Coupling means affixed to the proximal end of the flexible rotary-catheter in the form of a hub 22 is frictionally engaged with a flat belt 21 which couples the flexible rotary-catheter to a rotating means in the form of a motor 19 having a pulley 20. The proximal end of the flexible guide-wire slidingly and rotatably extends through the hub.
Suction can be applied to the proximal end of the flexible rotary-catheter by, preferably, a positive displacement type suction pump 17, driven by a motor 17'. The suction is applied through ports 30 which alternately communicate with a port 31 formed in a sleeve 31', as the hub rotates in the sleeve 31'. Alternatively, a groove 28 (shown in phantom lines) can provide continuous communication between the continuous passage 23 and the port 31. The suction cooperates with the mechanical action taking place in the continuous passage to move the cut obstruction material 12' proximally . A positive displacement pump such as a piston pump or a peristalic pump tends to self regulate the evacuation process. The amount of blood removed is limited by the volume that is positively displaced by the pump. When only blood is present, and since blood flows relatively easily, the negative pressure in the continuous passage will drop. As obstruction material enters the continuous passage the negative pressure rises and pulls the cut material proximally. The level of negative pressure can be limited by a relief valve in the pump. The action of the pump can be synchronized with the actual cutting action of the blade 16, or otherwise selectively controlled to avoid excessive blood removal.
Torque generated by the motor is partially dissipated by frictional losses along the flexible rotary-catheter, therefore, the flexible rotary-catheter can be manufactured with an increased wall thickness and increased torque carrying capacity at the vicinity of its proximal end compared with the same at its distal end (note FIG. 1), and the wall can be reinforced by a spiral means in the form of metal ribbon 24 (note FIGS. 1 and 3). The atherectomy system can be manufactured in different diameters and lengths depending on the size and site of artery that it is intended for and on whether the system is to be used percutaneously (that is through the skin) or intra-operatively (that is when the artery is surgically exposed for inserting the system).
A process for removing an obstruction from a artery with an atherectomy system, comprises the following steps:
Conventionally inserting into an artery, into an obstruction, a flexible guide-wire.
Advancing over the flexible guide-wire a blade located at a distal end of an atherectomy catheter.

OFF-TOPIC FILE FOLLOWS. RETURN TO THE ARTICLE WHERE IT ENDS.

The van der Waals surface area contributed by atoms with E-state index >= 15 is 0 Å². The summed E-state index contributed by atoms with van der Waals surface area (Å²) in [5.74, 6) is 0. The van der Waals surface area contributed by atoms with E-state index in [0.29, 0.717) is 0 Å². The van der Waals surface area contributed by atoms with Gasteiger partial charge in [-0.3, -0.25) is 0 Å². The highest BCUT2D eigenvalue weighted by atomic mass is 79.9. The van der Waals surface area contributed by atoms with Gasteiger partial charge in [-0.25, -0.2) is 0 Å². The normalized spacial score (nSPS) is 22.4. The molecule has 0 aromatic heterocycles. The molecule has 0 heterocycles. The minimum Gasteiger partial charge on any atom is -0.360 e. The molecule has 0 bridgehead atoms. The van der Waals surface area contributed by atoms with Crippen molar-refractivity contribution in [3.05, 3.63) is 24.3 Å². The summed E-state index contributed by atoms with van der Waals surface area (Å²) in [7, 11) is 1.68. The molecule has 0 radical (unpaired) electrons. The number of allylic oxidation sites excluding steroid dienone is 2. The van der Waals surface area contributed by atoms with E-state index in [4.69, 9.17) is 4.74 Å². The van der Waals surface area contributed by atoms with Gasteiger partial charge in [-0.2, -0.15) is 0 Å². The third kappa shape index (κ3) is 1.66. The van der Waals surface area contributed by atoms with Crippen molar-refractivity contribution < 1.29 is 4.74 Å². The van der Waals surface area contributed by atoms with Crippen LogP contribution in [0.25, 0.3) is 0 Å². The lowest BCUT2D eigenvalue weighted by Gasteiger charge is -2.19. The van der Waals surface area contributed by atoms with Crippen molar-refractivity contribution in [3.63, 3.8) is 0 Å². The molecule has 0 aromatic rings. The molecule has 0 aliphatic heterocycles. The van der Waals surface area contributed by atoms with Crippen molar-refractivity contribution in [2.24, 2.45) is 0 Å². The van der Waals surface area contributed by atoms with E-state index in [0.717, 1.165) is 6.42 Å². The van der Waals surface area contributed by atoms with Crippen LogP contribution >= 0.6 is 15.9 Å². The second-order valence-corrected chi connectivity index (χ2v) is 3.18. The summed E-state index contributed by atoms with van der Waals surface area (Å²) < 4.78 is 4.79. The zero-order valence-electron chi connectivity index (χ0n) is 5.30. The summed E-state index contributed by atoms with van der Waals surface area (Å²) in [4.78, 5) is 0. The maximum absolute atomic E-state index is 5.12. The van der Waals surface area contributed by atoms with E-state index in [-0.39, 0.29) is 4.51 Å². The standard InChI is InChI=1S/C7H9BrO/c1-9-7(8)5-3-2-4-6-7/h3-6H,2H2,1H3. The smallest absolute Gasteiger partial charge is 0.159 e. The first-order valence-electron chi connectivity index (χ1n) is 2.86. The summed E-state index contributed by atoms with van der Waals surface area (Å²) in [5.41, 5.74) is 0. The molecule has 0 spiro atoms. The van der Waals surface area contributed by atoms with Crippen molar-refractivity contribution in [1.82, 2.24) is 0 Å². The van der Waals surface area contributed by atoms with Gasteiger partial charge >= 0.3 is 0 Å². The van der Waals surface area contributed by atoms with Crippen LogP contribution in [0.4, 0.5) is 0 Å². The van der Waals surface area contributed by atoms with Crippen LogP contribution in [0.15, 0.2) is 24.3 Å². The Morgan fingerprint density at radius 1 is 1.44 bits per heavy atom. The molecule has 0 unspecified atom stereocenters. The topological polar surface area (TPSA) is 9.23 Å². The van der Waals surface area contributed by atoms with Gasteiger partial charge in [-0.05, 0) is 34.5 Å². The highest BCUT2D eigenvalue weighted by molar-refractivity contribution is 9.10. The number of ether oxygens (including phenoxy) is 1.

Advancing the blade to the obstruction and cutting the obstruction. During the operation the flexible guide-wire and the flexible introducer sleeve (if present) are prevented from being rotationally dragged by the blade. Fluid can be delivered to the obstruction site through the flexible sleeve, around the atherectomy catheter. Such fluid can lubricate and cool the cutting process and provide a medium for flushing particles of obstruction material into the atherectomy catheter, especially in conjunction with suction, preferably applied to the proximal end of the atherectomy catheter by a positive displacement pump means. The fluid may be radio-opaque to assist x-raying the process. Prior to cutting, fluid can also be delivered through the atherectomy catheter.
Removing the catheter containing the cut obstruction material out of the artery.
The sequence of insertion of the components into the artery may vary depending on the nature and the location of the obstruction and the preferences of the medical staff. Additional steps may be added to assist the process. For example, a standard guiding catheter, which is either straight or pre-bent, may be inserted into the artery to assist in bringing the flexible-guide-wire and the atherectomy catheter to the obstruction site.
When an arterial obstruction is further blocked by a fresh blood clot, as is often the case in a heart attack, the flexible guide-wire can usually be inserted through the fresh clot and the atherectomy system, preferably while employing suction, can be used to clear the clot in order to restore blood flow through the artery and alleviate the acute heart attack. Then the system can be utilized to cut the underlying atherosclorotic obstruction providing a long term correction to the condition that induced the attack.
While the present invention has been illustrated by a single embodiment, it should be understood that various modifications and substitutions may be made without departing from the spirit of the invention or the scope of the claims.